Emile Claus, Mrs. Claus, 1886
In our last post, we covered the mid-1880s which saw the transition to the Second or Late Bustle Era. In today’s post, we cover the rest of the decade and maybe bled over a little into the early 1890s since fashion often doesn’t precisely follow the calendar. 😉 Just to give a little perspective, below are a series of fashion plates from Peterson’s Magazine spanning the years from 1885 through 1889.
Peterson’s Magazine, August 1884
Peterson’s Magazine, November 1885
Peterson’s Magazine, August 1886
Peterson’s Magazine, June 1887
Peterson’s Magazine, June 1888
In the above plates, although specific bodice and skirt styles may vary, along with fabric and color choices, the emphasis is always on the train. And just to give a little more detail, here’s some views from 1887 issues of Der Bazar (aka Harper’s Bazar):
Fashion plates are great but as we all know, these tend to portray the ideal and not necessarily what people wore. So to add some perspective, here’s some period photographs that depict the Late Bustle Era silhouette:
Archduke Josef Karl of Austria and spouse, Archduchess Clotilde, neé Princess of Saxe Coburg and Gotha.
Miss Ethel Bond, 1886; Musee McCord (II-81334)
And finally, let’s take a look at some extant garments starting with this 1888 afternoon dress from Worth:
Worth, Afternoon Dress, 1888; Metropolitan Museum of Art (2009.300.664a, b)
The silhouette is distinctly later 1880s and nicely illustrates one of the major styles that utilizes contrasting under and overskirts. The overskirt is made from a dark brown silk jacquard with a cream-colored silk taffeta underskirt. Below is a close up of the outerskirt fashion fabric:
The bodice also utilizes the same fabric as the under and overskirts with the opening so to reveal the lighter colored fabric as a faux vest. Trimming the collar, inner bodice and underskirt is what appears to be brown-colored corded lace. Below is a close-up:
Below is a three-quarter rear view of the dress:
With this afternoon dress, Worth masterfully employs the design elements and it definitely embodies the late 1880s look. Next, Worth also employs the same design aesthetic in this circa 1888 combination day/evening dress (pictured here with the evening bodice):
Worth Combination Day/Evening Dress, c. 1888; Metropolitan Museum of Art (2009.300.1093a–e)
This dress has the same silhouette as the afternoon dress and employs a similar scheme of contrasting under and overskirts as well as a differently contrasting bodice. The front underskirt is a good/ivory silk taffeta or satin with gold floral appliques. On both sides, one can also make out jeweled inset panels that are set in the underskirt’s folds. Below is a close-up of the front underskirt:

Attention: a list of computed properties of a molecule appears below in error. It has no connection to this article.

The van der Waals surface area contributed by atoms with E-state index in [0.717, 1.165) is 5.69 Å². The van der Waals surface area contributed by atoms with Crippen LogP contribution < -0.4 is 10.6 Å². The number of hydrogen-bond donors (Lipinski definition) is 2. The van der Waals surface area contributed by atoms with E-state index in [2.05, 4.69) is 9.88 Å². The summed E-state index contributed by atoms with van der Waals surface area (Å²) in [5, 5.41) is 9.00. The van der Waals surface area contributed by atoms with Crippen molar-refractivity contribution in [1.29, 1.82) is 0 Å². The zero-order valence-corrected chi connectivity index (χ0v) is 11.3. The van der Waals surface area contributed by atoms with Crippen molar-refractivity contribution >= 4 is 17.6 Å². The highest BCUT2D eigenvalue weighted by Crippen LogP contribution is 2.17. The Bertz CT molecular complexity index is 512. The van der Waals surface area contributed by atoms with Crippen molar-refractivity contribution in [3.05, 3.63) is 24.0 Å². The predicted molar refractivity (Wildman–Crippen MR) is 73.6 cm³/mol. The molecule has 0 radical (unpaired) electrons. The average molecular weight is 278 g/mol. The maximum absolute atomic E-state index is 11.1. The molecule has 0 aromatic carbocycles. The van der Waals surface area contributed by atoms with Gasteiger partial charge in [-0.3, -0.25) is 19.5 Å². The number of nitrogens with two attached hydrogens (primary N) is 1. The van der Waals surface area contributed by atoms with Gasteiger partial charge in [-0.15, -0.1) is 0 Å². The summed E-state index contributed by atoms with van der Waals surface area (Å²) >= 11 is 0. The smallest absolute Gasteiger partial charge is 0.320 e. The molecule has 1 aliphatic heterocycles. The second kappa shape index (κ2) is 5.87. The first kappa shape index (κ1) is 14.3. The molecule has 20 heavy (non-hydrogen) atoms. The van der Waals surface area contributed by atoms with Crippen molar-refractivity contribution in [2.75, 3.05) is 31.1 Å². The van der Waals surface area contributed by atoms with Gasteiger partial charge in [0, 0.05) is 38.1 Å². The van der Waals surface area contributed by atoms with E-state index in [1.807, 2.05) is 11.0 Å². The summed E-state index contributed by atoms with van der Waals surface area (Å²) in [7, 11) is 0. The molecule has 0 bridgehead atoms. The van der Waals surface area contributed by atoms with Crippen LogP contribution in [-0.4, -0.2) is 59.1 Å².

Turning to the bodice, the evening bodice is constructed of a solid dark gold/yellow-colored silk taffeta that’s decorated with jeweling on the front and along the neck and shoulders. Below is a closer look at the bodice:
The side profile pictured below gives a good view of both skirts and the jeweled inset panels, a suitable feature that only further enhances the design effect.
In contrast to the front underskirt, the overskirt is relatively plain, a solid dark gold/yellow-colored silk taffeta that matches with the bodice fashion fabric. The train is a double layer and has no adornment. This is an interesting dress in that it places its most dramatic effects to the dress front and bodice. The plainness of the overskirt can especially be seen below:
The above two examples illustrate both the daytime and evening late 1880s silhouette quite nicely. Of course, we could easily pull out a dozen more examples but the point’s been made. 🙂 In terms of style, one could say that the 1880s and the Late Bustle Era ended on a high note and as with all fashion, it would begin to experience another period of change where the rear was de-emphasized and greater focus was on a more upright figure that was in many respects similar to the Mid-Bustle Era. But in the years to come, the focus was to shift to the shoulders with gigot sleeves and the waist and hips with the wasp-waist or hourglass figure- but that was a few years off. We hope you’ve enjoyed this multi-part survey of the Bustle Era and in the future, we hope to expand on more.